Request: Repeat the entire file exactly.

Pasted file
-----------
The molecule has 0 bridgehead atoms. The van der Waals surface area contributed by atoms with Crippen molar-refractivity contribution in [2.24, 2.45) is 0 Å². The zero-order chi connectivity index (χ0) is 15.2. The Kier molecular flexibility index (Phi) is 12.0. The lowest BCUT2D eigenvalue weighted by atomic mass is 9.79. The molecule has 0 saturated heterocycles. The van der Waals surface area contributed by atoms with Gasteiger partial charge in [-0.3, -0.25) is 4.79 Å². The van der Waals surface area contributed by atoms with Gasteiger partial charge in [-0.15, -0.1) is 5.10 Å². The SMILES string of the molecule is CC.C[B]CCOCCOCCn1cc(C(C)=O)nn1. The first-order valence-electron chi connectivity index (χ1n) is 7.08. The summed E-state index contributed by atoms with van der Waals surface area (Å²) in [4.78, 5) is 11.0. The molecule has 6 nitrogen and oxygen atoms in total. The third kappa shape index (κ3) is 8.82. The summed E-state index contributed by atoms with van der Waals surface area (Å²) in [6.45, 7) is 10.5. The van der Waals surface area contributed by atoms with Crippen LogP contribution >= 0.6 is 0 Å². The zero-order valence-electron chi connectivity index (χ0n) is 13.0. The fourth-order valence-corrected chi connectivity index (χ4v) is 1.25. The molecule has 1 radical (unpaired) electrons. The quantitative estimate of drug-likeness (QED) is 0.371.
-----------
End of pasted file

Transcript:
The molecule has 0 bridgehead atoms. The van der Waals surface area contributed by atoms with Crippen molar-refractivity contribution in [2.24, 2.45) is 0 Å². The zero-order chi connectivity index (χ0) is 15.2. The Kier molecular flexibility index (Phi) is 12.0. The lowest BCUT2D eigenvalue weighted by atomic mass is 9.79. The molecule has 0 saturated heterocycles. The van der Waals surface area contributed by atoms with Gasteiger partial charge in [-0.3, -0.25) is 4.79 Å². The van der Waals surface area contributed by atoms with Gasteiger partial charge in [-0.15, -0.1) is 5.10 Å². The SMILES string of the molecule is CC.C[B]CCOCCOCCn1cc(C(C)=O)nn1. The first-order valence-electron chi connectivity index (χ1n) is 7.08. The summed E-state index contributed by atoms with van der Waals surface area (Å²) in [4.78, 5) is 11.0. The molecule has 6 nitrogen and oxygen atoms in total. The third kappa shape index (κ3) is 8.82. The summed E-state index contributed by atoms with van der Waals surface area (Å²) in [6.45, 7) is 10.5. The van der Waals surface area contributed by atoms with Crippen LogP contribution >= 0.6 is 0 Å². The zero-order valence-electron chi connectivity index (χ0n) is 13.0. The fourth-order valence-corrected chi connectivity index (χ4v) is 1.25. The molecule has 1 radical (unpaired) electrons. The quantitative estimate of drug-likeness (QED) is 0.371.